Personal and public tragedies unfolding in both the past and the present, including a brother’s death, will hover front and centre when Canadian filmmaker Richard Bell appears in Sidney Thursday to discuss his movie Brotherhood.
The movie — which will close out its run at the Star Cinema on Thursday after first appearing on Aug. 14 — tells the story of teenaged boys and their male adult leaders making life and death choices after a freak storm capsizes their canoe. While drawing inspiration from real-life events in rural Ontario in the 1920s, Bell frames the movie as a commentary on the Boy Crisis. Its theorists lament that boys find themselves falling behind their female peers in many areas for a multitude of reasons in warning of societal dysfunction, an idea that has received opposition from feminist and other circles.
While the movie features female characters in flashbacks, its largely male cast led by Brendan Fehr (Night Shift, Roswell) and Brendan Fletcher (The Revenant) lacks diversity and Bell readily admits the movie would not receive financing in today’s climate. But this aspect neither diminishes its story-telling power nor its contemporary relevancy, he said.
When producers asked Bell to show them how the movie would be relevant (he started work on it in 2011), he had a “light-bulb moment” after studying academic and popular literature that addresses the Boy Crisis, a subject that rose to the forefront with the Columbine Massacre but also has literary antecedents in characters including Peter Pan, Pinocchio and various myths.
“In the 1920s, people were just as concerned about boys, because a lot of their fathers did not return from the war,” he said. “And if they did, they were just a shell of the human they were. So boys had to grow up pretty fast.” In fact, community leaders of the era considered camps like the one shown in the movie as a corrective to the listlessness of boys, a condition then blamed on contemporary media.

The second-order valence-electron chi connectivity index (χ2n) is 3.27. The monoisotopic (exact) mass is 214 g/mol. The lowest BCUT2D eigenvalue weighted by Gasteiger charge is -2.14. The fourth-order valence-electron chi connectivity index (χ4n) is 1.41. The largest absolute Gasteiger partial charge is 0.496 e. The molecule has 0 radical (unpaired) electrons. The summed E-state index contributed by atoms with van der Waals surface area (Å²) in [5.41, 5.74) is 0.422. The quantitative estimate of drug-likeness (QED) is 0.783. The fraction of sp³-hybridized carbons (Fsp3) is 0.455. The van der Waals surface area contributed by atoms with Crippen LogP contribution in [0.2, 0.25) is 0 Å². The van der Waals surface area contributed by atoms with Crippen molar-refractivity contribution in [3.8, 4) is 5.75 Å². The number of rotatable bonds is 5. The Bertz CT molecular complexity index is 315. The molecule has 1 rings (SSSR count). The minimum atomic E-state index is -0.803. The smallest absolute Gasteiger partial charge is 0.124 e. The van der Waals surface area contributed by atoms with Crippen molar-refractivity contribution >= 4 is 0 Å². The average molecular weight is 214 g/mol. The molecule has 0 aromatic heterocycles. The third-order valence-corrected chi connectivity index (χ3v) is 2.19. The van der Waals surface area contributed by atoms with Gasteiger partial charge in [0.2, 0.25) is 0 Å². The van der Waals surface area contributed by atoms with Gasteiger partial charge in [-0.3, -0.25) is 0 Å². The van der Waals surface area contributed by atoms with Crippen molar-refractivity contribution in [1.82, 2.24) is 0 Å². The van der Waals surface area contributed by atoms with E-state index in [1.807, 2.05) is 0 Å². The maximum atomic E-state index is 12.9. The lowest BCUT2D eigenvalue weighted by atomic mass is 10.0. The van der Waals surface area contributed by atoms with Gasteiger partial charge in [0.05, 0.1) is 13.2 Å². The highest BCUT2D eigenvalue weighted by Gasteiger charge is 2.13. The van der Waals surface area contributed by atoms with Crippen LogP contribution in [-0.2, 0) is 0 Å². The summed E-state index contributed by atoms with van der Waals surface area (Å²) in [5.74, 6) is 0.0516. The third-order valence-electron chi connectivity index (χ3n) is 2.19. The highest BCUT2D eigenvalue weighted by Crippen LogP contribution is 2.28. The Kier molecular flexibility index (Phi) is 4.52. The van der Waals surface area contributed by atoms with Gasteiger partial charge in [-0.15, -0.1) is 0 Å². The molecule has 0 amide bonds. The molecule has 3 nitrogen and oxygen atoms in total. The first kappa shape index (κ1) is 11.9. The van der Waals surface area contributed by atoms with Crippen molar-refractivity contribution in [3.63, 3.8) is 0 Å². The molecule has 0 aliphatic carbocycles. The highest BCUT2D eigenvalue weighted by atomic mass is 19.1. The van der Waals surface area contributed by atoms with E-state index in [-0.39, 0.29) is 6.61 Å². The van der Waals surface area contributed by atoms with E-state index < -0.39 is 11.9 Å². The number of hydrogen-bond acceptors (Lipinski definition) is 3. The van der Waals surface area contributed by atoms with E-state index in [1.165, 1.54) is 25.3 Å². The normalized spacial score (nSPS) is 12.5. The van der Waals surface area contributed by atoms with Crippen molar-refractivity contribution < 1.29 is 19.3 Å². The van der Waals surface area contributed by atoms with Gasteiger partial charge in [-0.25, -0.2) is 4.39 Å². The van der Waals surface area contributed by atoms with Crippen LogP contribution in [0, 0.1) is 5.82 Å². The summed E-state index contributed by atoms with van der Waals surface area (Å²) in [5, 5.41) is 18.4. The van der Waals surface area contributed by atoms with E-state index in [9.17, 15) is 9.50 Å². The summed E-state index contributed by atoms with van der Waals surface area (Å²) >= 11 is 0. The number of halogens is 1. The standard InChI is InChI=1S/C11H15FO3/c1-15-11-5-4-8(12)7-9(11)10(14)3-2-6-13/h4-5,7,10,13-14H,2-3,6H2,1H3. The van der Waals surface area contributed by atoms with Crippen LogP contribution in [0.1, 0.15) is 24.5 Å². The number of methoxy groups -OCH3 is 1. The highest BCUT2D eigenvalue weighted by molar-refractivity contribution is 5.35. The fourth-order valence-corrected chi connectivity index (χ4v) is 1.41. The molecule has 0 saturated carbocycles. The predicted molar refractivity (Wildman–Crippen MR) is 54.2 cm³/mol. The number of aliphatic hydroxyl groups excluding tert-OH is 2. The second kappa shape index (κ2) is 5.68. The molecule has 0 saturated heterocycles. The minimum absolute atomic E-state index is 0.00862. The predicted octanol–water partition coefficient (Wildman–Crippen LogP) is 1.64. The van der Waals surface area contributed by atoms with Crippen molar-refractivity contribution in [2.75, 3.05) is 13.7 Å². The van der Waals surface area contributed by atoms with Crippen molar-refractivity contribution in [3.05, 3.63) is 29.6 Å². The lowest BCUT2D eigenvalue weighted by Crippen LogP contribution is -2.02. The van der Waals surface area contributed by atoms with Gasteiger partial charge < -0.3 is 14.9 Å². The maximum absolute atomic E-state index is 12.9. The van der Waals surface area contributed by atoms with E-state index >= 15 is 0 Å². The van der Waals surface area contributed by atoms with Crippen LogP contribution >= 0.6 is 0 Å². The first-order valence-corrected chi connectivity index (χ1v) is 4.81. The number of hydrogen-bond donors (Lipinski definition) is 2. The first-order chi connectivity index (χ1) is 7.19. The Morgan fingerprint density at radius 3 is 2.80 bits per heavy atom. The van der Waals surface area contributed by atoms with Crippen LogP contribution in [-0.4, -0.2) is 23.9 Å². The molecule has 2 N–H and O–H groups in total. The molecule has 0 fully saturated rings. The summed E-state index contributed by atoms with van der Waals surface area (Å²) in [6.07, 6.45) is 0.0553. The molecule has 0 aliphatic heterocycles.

This question about the movie’s contemporary relevancy has since gained tragic personal dimension following the recent death of Bell’s older brother at the age of 47 because of a fentanyl overdose.
“That question has a new relevancy for me because my brother really was a lost boy,” said Bell, who learnt about his brother’s death from his younger brother, while attending a barbecue in Ontario hosted by one of the cast members. This loss led Bell to abandon his plans for a promotional tour of the movie through Ontario, flying home to be with his mother in Vancouver, from where he called the Peninsula News Review.
Brotherhood is also running against the larger backdrop of various social justice movements (Me Too, Black Lives Matter) and of course, the COVID-19 pandemic.
“We are in the ’20s again oddly and these movements are making great strides, and I really hope that men and boys don’t get left behind in these big conversations about mental health and wellness and empowerment and self-love and all that kind of stuff,” he said. “Right now, I feel like manhood is being demonized. The villain right now is the straight, white male. My brother was a straight, white male and he was no villain.”
The movie also comments on the current pandemic. For one, the real-life characters inspiring the movie were alive during the Spanish Flu and one of the adult characters in the movie lost his son because of it. The movie also poses questions about the level of sacrifice that individuals are prepared to make during an existentialist, unforeseen crisis.
“Brotherhood is about a kind of nobility and selflessness, a kind of sacrifice that is so pure and seemingly more and more rare, that I hope people will walk out of the film wanting to be a little bit better,” he said. “I truly feel that people show who they are in an emergency.”
Bell will discuss this and the other subjects after the 3:10 and 7 p.m. showings on Thursday.
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